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The Deltics and Baby Deltics (Kindle)

A Tale of Success and Failure

Transport Photographic eBooks Colour eBooks Trains and Railways

By Andrew Fowler
Imprint: Pen & Sword Transport
Series: Modern Traction Profiles
File Size: 22.6 MB (.mobi)
ISBN: 9781473870109
eBook Released: 18th May 2021

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Andrew Fowler is a well known writer of railway history, with a regular feature in Railway Herald Magazine. The Deltic class 55 Locomotives were some of the most successful, first generation diesels introduced to British Railways, being constructed from 1960-1962 and numbering twenty two, in the production class. The prototype machine was constructed in 1956 and was tested extensively on express trains on the London Midland and Eastern Regions of B R, until 1960. The interest and enthusiasm, for the class is reflected in the fact, that six examples of the class are preserved, including the 1956 prototype. The Baby Deltics, were a derivative Locomotive design, using one rather then two engines, for use on outer suburban and short main line semi fast services. Only ten Baby Deltics were constructed between 1961-1962, for use on services out of London Kings Cross. The Baby Deltics were all withdrawn within a decade, as they were not very successful in main line service.

Featured in

The Journal of the Friends of the National Railway Museum - Summer 2021

Whilst the main aim of the Society is to concentrate on the period between 1923 and 1947 we also cover both the pre and post LNER period. This new volume from Pen and Sword therefore fits nicely into that category especially as it covers two classes of diesel locomotive that were to take over both the main line and suburban services from King’s Cross following the demise of steam.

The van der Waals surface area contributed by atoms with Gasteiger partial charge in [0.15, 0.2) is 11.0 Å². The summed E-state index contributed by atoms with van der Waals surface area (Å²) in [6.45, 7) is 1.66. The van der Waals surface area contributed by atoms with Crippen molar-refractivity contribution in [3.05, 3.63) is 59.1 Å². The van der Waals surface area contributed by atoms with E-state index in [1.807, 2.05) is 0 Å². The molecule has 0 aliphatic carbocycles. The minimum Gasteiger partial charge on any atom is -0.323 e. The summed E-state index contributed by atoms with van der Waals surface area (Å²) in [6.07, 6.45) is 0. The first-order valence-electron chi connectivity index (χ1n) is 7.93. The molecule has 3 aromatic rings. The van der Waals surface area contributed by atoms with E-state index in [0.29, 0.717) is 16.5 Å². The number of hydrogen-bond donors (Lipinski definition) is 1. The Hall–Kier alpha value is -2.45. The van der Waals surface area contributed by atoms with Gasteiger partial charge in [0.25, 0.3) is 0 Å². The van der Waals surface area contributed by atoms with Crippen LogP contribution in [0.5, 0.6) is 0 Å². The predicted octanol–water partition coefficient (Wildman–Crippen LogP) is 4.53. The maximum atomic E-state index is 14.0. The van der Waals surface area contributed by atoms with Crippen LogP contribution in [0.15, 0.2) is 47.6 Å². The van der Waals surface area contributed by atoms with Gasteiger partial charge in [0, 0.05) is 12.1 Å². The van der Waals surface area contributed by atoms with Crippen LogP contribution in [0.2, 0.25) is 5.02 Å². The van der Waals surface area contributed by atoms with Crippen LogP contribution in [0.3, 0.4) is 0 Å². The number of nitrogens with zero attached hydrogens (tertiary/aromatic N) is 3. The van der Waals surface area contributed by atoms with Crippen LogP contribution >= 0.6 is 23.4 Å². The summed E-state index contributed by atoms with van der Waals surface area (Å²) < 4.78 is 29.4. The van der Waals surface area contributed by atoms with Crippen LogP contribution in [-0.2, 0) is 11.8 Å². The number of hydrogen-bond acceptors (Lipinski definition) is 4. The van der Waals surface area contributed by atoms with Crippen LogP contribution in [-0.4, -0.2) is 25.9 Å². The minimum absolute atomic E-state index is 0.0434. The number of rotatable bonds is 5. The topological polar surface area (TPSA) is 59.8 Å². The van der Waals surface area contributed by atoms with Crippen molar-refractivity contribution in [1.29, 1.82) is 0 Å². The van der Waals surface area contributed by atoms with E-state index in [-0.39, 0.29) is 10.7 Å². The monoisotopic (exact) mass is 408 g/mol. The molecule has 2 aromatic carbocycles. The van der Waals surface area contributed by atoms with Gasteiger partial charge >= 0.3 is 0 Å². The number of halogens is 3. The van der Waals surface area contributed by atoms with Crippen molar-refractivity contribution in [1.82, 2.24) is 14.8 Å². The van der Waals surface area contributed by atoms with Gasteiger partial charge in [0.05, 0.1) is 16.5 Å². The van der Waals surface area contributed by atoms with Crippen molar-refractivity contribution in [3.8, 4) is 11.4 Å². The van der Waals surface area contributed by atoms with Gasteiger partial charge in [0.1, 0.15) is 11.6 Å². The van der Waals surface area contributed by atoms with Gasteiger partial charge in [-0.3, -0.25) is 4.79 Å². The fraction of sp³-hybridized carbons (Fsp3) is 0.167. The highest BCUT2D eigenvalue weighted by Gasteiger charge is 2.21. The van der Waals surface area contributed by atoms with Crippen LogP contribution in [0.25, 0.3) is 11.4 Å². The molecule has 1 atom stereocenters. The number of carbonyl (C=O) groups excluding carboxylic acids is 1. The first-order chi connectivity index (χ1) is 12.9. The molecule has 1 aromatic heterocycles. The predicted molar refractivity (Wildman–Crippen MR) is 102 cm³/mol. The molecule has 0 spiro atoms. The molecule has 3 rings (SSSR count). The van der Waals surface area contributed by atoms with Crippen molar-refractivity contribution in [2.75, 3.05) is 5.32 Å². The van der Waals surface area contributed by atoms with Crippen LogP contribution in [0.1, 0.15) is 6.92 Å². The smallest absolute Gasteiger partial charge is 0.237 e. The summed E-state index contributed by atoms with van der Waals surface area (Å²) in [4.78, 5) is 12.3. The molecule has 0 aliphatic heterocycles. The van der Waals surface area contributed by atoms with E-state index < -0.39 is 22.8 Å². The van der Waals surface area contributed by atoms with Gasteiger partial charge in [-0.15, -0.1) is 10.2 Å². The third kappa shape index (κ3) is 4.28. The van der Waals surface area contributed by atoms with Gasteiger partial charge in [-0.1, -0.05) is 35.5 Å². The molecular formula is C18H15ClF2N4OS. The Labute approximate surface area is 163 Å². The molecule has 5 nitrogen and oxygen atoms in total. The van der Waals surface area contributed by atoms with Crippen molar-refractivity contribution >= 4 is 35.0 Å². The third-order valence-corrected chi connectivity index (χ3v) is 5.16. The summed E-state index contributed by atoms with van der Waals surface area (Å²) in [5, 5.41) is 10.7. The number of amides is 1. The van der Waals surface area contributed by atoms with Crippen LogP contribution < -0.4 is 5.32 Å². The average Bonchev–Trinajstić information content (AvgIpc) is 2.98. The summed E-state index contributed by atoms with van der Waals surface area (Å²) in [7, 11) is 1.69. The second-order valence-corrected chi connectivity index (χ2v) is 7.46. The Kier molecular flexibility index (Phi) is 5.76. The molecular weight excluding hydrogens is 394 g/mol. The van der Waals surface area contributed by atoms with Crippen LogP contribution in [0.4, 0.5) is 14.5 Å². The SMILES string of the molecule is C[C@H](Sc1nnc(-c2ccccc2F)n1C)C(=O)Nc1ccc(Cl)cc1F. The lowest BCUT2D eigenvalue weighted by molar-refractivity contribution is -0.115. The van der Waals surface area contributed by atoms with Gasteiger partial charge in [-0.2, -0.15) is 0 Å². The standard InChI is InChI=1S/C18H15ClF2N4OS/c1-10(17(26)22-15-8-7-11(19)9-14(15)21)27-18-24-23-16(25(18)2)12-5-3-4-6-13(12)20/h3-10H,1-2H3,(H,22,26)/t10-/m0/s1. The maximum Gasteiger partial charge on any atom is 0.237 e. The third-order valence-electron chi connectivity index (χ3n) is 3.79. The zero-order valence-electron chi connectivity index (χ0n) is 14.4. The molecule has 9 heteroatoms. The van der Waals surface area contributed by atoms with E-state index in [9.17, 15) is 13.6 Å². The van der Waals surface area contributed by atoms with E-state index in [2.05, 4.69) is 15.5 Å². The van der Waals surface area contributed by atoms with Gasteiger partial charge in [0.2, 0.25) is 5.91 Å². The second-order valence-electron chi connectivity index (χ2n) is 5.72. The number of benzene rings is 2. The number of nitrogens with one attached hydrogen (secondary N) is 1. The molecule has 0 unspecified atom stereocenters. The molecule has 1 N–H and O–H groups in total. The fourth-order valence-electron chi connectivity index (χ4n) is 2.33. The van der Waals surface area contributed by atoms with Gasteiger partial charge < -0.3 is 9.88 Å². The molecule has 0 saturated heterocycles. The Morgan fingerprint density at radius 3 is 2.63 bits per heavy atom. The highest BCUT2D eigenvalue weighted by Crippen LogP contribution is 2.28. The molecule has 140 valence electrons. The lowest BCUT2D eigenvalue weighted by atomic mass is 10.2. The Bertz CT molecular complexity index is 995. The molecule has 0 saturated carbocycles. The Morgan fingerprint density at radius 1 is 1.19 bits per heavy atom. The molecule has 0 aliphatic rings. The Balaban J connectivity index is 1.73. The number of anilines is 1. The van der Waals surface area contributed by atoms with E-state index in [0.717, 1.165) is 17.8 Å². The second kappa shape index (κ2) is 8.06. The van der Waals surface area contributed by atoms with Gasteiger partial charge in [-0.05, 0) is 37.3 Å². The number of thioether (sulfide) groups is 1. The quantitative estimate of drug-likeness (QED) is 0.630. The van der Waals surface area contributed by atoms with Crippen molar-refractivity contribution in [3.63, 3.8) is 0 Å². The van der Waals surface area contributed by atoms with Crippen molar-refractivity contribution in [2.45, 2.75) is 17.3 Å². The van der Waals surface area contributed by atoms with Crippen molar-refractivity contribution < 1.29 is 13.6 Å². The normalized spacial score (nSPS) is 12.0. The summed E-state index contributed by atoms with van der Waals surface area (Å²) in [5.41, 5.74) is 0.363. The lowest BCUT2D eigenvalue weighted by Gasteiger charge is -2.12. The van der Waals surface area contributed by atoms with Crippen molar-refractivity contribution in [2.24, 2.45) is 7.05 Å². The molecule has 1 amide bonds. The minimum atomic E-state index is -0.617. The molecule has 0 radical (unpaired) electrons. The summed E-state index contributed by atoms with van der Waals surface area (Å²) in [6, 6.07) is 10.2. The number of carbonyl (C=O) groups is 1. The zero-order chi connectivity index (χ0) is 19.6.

The first chapter looks briefly at the introduction of the first main line diesels in 1947 and 1950 as designed by Ivatt and Bullied respectively. Next comes a more in depth look at the prototype Deltic with some nice colour images included. The development and introduction of the production locomotives from 1968 is covered in considerable detail and is extremely well illustrated with most of the photographs being published for the first time. To complete the story each individual member of the class has in effect what is a chapter each. Full details of the introduction, workings, work visits and eventual withdrawal or preservation are given and again this section is profusely illustrated.

A chapter is devoted to the Baby Deltics and details the trials and tribulations of a fairly troubled class of just ten locomotives which only lasted in service from 1958 to 1971 with some lasting less than ten years. One slight disappointment to me is the fact that there are only four illustrations included.

As usual with Pen and Sword the quality of reproduction is excellent and the majority of the photographs are in colour. There have been many books published about the Deltics but this must rank as one of the best. Highly recommended.

LNER Society newsletter.

A very interesting book covering the history of this iconic class of motive power on British Railways. This book has some excellent photograps and is a great source of reference for the railway buff

Well recommended

James Simmonds

About Andrew Fowler

Andrew Fowler has been writing articles for various railway magazines for many years, his native area is Lancashire, where he has been involved with railway preservation and historical research. 


He has a keen interest in both steam and first generation modern traction, this is his first book looking into two classes of early diesel traction.


He is a photographer by profession and has taken numerous railway pictures over the years, covering both historic and modern traction.

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